Marketers and web designers often like to use a lot of technical digital marketing terms and abbreviations in their daily work, and if you’re new to the industry, it’s easy to feel slightly, ok very intimidated by them, especially if the only abbreviations you are accustomed to using are more along the lines of OMG and YOLO.20th July 2017 Simon Steed
Marketers and web designers often like to use a lot of technical digital marketing terms and abbreviations in their daily work, and if you’re new to the industry, it’s easy to feel slightly, ok very intimidated by them, especially if the only abbreviations you are accustomed to using are more along the lines of OMG and YOLO.
However, it's useful to get to grips with digital marketing terms as using acronyms is less time-consuming than saying a long complicated expression out aloud. More importantly, having a variety of technical terms in your arsenal will help give your clients and colleages more confidence in you.
As a result, we've put together a guide to digital marketing terms using a range of internet slang that will hopefully get you on your way to speaking like a digital marketing professional.
This is an interface or application (program, software etc) that allows for the easy editing and management of the content upon a site. The most popular is WordPress powering around 28% of the internet. We specialise in Umbraco and Wordpress development here at Simplepage.com.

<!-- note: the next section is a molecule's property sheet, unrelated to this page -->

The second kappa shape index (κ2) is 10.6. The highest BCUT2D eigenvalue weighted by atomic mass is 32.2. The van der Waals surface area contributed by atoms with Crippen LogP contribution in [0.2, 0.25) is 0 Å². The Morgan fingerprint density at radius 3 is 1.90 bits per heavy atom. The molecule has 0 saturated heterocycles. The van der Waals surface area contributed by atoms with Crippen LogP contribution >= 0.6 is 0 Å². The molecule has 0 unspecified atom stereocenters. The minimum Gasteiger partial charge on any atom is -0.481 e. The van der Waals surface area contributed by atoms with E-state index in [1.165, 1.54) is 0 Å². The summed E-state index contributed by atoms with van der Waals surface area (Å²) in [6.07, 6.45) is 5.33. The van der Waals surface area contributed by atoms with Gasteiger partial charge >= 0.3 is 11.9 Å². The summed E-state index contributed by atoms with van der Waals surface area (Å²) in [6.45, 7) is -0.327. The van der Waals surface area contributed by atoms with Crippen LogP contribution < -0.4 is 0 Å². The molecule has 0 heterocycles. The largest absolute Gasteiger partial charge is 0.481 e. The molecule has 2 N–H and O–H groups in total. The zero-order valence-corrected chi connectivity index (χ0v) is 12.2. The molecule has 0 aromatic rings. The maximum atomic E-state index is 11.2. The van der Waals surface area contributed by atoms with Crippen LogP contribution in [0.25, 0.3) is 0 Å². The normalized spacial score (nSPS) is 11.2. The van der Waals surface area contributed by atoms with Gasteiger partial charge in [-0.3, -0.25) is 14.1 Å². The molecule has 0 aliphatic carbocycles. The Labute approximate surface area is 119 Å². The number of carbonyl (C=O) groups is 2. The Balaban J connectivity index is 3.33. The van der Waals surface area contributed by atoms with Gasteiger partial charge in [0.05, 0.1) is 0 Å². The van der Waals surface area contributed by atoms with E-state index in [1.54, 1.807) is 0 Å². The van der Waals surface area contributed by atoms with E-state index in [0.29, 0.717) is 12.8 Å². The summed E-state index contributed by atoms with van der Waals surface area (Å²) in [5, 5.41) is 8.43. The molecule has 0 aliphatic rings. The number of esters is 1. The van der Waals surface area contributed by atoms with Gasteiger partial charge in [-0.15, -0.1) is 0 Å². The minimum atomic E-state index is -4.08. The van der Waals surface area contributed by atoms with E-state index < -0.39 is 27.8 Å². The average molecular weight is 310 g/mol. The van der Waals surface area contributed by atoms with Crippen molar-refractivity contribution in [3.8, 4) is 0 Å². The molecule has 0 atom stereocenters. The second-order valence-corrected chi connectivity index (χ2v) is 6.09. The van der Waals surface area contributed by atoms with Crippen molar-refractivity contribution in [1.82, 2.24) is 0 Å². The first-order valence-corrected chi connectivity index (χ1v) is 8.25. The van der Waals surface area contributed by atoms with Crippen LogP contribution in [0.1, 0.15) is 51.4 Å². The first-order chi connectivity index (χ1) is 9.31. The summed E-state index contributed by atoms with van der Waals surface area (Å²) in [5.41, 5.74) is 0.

You know the drill: you type a search term into Google, press enter and you are given a page that displays a list of websites that are most relevant to your particular search entry. Now, I know that you have almost certainly been lying awake at night, feverishly wondering, ‘what is the technical term for the page that displays search results?’ Well, you can rest at ease because the answer is ‘SERP’. This term does not only refer to search results pages brought up by Google, although this is definitely the heavyweight in the SERP category. The term can also be used in association with results pages brought up by any search engine, including Bing, Yahoo or everyone’s favourite butler, Jeeves (does anyone still actually use Jeeves?).
This is the practice of optimising a website’s ranking on SERPs, both through on-page activities such as keyword research and content optimisation and off-page tactics such as link building. An effective SEO strategy helps to ensure that a site appears nearer the top of the results page, improving the likelihood that it will be seen by people browsing the web. This in turn helps to increase the number of clicks through onto the site itself.
Ignore SEO and your website will slowly sink further down towards the bottom of the results page, much like the ratings of Donald Trump!.